Harry Potter and the Goblet of Fire by J.K. Rowling
Published by Scholastic on July 8th 2000
Series: Harry Potter #4
Genres: Children's, Novels, Science Fiction Fantasy
Length: 734 pages Source: Gift from Family
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You have in your hands the pivotal fourth novel in the seven part tale of Harry Potter's training as a wizard and his coming of age. Harry wants to get away from the pernicious Dursleys and go to the International Quidditch Cup with Hermione, Ron, and the Weasleys. He wants to dream about Cho Chang, his crush (and maybe do more than dream). He wants to find out about the mysterious event that's supposed to take place at the Hogwarts this year, an event involving two other rival schools of magic, and a competition that hasn't happened in a hundred years. He wants to be a normal, fourteen year old wizard. Unfortunately for Harry Potter, he's not normal - even by wizarding standards.
And in his case, different can be deadly.
Harry Potter and the Goblet of Fire is my second favorite of all the Potter books, and for good reason – it’s filled with action, new characters, and it’s the turning point of the series. Listening to the audiobook just made it better. Narrator Jim Dale continues to improve his voices. I particularly enjoyed his choice for Madame Maxime. I also continue to enjoy his choices for the Weasley twins, Professor McGonagall, and Professor Snape. I think a good narrator really brings the characters to life.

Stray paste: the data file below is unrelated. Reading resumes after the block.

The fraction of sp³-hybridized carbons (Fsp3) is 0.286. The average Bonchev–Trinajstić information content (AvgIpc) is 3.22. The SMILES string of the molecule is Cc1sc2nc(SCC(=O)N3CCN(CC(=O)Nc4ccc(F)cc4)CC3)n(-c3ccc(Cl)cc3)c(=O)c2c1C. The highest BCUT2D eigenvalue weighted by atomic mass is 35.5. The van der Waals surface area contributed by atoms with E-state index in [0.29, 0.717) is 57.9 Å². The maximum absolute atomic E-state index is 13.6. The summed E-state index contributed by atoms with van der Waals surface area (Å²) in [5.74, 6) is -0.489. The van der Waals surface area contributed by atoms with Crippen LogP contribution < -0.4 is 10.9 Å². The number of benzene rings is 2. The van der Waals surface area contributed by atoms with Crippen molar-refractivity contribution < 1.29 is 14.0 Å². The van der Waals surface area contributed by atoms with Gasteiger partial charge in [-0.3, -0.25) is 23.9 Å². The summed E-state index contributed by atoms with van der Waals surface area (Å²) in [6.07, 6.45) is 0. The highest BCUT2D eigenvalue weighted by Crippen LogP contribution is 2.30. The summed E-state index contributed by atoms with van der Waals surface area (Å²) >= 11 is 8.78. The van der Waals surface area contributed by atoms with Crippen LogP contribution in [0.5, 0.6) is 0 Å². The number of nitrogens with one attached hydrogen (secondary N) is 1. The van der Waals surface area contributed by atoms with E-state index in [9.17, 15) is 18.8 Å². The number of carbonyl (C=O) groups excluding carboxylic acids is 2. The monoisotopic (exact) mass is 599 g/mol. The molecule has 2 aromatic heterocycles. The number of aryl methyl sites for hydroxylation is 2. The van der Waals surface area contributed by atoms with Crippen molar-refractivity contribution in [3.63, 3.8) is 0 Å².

As for the story itself, I think that GoF is most enjoyable because it is different. Yes, yes, it’s still a story about Harry fighting Voldemort, but the nature of it is much different than the previous three. Harry’s routine classes start to slide into the back seat as the three tasks take prominence. Having daily life at Hogwarts in the rearview mirror instead of front and center is a theme that will continue through the rest of the series. Although I really enjoy walking through Harry’s classes, it’s very much essential that these things fade away to focus more prominently on Voldemort’s rise.
GoF challenges the relationship between Harry and his friends. We see the first real fracture between himself and Ron, and the bitter seed planted here will continue to root and grow for the rest of the series. In addition, the dance between Ron and Hermione as a future couple begins to get interesting at the Yule Ball. But outside of the regulars, we also get to see a bit of development in Hagrid’s story, which is a wonderful treat, as well as some background on Neville Longbottom. Both these characters have been hovering supportively near the trio since book one, and it’s nice to see they’ve not been forgotten.
Despite the shifting focus of the story, Rowling continues to outline the beauty and wonder of the magical world, and she never fails to add comedy to the edges. Life, after all, is not always busy and grim. While our usual comedians, the Weasley twins, are a bit busy this book, they still have their moment. Add to that Dobby’s socks, the awkwardness of the Yule Ball, and the notorious Amazing Bouncing Ferret… and despite the dark turn of things, I still found myself chuckling.
All in all, I’d say Harry Potter and the Goblet of Fire still holds its place as my second favorite of the Potter books and as one of my top 25 Desert Island books… It’s captivating, engrossing, fun, action-filled, witty, beautifully written, and dear to my heart. It was good fun to renew my memories of this story, and I love looking back in retrospective and finding all the bits and pieces I’ve managed to miss in previous readings that the audio book really illuminated. All the points to Gryffindor!